Born in 1970, Matt Damon was raised in Cambridge, which can be a rough and brutish culture as far as old-school Boston machismo is concerned. He eventually moved up and out of Cambridge, of course, but you can never entirely rid yourself of the old ‘hood. Pieces and shards of your upbringing have a way of sticking to your skin, and there’s no washing them off completely.
Hence the difficulty Damon has gotten himself into after telling the UK Sunday Times‘ Jonathan Dean that “he only stopped using the “f-slur for a homosexual” months ago.
Damon clarification: “I have never called anyone ‘f****t’ in my personal life…I do not use slurs of any kind. I have learned that eradicating prejudice requires active movement toward justice rather than finding passive comfort in imagining myself ‘one of the good guys.’ And given that open hostility against the LGBTQ+ community is still not uncommon, I understand why my statement led many to assume the worst. To be as clear as I can be, I stand with the LGBTQ+ community.”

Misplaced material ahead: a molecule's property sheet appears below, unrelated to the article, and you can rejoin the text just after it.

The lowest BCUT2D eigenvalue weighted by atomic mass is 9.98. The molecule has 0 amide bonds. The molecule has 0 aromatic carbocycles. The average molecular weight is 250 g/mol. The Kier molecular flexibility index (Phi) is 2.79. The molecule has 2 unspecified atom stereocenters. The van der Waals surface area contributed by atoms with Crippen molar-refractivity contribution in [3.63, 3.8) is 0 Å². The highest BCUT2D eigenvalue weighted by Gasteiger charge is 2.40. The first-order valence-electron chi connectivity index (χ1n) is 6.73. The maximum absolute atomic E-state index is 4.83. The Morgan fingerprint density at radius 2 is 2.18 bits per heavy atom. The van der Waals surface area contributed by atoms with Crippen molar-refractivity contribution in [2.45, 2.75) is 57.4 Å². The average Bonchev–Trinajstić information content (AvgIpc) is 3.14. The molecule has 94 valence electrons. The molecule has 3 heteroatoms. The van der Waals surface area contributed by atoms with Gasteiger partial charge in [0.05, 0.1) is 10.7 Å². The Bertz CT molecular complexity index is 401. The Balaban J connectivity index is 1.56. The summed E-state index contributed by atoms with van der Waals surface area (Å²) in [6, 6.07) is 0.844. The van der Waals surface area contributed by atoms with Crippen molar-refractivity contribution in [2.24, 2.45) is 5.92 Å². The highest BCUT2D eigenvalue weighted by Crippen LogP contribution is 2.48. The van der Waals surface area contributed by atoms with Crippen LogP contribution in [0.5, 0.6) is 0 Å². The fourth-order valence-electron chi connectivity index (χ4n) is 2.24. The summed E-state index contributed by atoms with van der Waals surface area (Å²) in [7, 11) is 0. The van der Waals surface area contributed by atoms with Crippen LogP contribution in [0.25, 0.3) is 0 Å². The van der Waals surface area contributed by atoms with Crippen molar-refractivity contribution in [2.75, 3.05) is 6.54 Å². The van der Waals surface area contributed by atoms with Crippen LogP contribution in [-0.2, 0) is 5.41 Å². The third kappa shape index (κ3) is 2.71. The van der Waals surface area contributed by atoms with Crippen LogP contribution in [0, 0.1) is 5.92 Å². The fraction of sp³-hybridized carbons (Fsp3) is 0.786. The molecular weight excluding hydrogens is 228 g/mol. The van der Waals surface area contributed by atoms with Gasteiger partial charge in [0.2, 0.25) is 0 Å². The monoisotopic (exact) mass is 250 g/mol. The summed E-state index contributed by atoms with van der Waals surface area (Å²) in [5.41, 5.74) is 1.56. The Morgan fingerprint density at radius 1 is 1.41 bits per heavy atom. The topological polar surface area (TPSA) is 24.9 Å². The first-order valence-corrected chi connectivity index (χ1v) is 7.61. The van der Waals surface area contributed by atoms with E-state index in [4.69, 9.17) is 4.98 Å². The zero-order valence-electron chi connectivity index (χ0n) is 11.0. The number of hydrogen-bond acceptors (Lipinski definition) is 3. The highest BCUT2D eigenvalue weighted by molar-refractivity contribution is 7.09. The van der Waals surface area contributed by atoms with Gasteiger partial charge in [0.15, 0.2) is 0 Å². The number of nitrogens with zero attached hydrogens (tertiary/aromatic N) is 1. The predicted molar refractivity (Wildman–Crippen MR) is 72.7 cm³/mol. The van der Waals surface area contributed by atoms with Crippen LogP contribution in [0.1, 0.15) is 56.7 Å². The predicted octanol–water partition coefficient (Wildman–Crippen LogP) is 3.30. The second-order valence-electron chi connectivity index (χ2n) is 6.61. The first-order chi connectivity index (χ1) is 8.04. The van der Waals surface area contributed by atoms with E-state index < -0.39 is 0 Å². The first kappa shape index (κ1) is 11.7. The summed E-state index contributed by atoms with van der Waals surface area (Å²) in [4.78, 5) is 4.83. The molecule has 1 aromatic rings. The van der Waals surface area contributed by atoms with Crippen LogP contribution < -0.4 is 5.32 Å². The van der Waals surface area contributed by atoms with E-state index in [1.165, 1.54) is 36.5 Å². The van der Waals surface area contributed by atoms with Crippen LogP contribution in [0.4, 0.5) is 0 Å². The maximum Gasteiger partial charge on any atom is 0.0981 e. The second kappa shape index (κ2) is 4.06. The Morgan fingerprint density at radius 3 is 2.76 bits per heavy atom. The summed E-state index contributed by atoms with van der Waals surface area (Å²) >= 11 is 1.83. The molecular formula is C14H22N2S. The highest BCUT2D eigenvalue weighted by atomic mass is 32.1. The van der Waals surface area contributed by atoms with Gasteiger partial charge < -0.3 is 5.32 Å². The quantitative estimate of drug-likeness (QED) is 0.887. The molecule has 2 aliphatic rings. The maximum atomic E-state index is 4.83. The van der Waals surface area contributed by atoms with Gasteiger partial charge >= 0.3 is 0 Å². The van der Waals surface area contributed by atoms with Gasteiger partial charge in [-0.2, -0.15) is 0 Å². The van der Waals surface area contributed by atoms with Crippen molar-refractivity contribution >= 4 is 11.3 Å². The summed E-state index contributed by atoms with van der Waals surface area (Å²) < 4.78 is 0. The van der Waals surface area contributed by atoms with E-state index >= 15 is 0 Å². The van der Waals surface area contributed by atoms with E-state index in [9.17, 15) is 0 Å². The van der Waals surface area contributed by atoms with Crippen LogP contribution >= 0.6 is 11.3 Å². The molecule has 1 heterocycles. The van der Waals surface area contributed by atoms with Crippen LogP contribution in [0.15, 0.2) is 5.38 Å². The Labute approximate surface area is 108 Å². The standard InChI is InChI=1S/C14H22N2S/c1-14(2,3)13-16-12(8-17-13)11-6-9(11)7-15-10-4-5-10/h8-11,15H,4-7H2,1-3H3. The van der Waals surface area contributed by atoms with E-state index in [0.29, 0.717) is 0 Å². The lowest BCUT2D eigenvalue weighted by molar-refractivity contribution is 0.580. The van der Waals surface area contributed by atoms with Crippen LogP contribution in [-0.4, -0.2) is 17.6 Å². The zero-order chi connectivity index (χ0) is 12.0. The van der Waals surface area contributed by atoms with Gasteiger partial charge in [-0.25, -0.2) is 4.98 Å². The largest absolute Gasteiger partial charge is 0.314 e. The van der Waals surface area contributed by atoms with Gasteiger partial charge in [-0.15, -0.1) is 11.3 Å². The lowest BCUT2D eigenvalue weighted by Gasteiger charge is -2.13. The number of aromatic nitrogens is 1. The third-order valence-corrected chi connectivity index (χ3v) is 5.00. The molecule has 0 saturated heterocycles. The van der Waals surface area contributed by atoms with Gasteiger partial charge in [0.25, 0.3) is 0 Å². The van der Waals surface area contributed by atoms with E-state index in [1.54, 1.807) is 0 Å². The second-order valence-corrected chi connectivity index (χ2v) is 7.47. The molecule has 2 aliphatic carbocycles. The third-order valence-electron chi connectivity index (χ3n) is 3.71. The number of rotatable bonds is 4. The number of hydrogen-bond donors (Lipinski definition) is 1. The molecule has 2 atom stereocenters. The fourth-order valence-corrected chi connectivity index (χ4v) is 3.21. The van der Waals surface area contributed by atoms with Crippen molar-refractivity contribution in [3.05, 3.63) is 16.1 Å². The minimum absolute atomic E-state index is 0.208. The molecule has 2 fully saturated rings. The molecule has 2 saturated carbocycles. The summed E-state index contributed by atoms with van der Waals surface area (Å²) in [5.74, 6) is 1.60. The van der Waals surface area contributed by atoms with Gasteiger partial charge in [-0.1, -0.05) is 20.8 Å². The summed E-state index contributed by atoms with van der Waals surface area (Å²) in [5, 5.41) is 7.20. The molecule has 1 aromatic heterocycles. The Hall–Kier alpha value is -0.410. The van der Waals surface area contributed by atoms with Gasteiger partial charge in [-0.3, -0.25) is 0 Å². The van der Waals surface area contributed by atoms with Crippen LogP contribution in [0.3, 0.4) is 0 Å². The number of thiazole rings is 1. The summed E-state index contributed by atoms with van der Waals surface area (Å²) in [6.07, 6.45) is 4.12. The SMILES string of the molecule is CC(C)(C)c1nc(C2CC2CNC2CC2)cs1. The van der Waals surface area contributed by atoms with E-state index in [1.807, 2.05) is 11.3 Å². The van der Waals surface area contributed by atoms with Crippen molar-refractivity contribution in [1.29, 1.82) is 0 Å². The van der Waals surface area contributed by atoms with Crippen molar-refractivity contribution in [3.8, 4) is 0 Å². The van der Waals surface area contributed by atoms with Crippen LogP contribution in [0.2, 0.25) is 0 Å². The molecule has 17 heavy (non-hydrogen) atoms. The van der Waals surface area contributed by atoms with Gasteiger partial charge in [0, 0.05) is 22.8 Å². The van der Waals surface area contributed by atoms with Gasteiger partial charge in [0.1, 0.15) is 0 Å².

Tens of millions of young straight guys who rocked and bopped around in the early to mid ’70s…they were all familiar with certain derogatory terms for gay guys. As urban culture evolved they learned, of course, that failing to jettison those terms…hell, even thinking with such terms would hurt them socially and professionally, and so most of them adapted. But with others the old attitudes hide in the shadows.
Warren Beatty is one of the most socially sensitive and political-minded fellows I’ve ever spoken to — he’s very, very careful with what he says and always uses the most oblique terminology he can think of. And yet even Beatty, in the person of George Roundy, used the “f” epithet in this scene with Carrie Fisher in Shampoo (’75), which was released when Damon was five years old. If Beatty and the Shampoo guys (Hal Ashby, Robert Towne) were okay with using the term, you can be damn sure that the world did back then and that it wasn’t a big deal to anyone. [The passage I’m referring to starts at the seven-second mark, and the epithet is repeated by Fisher at the 37-second mark and again at 1:02.]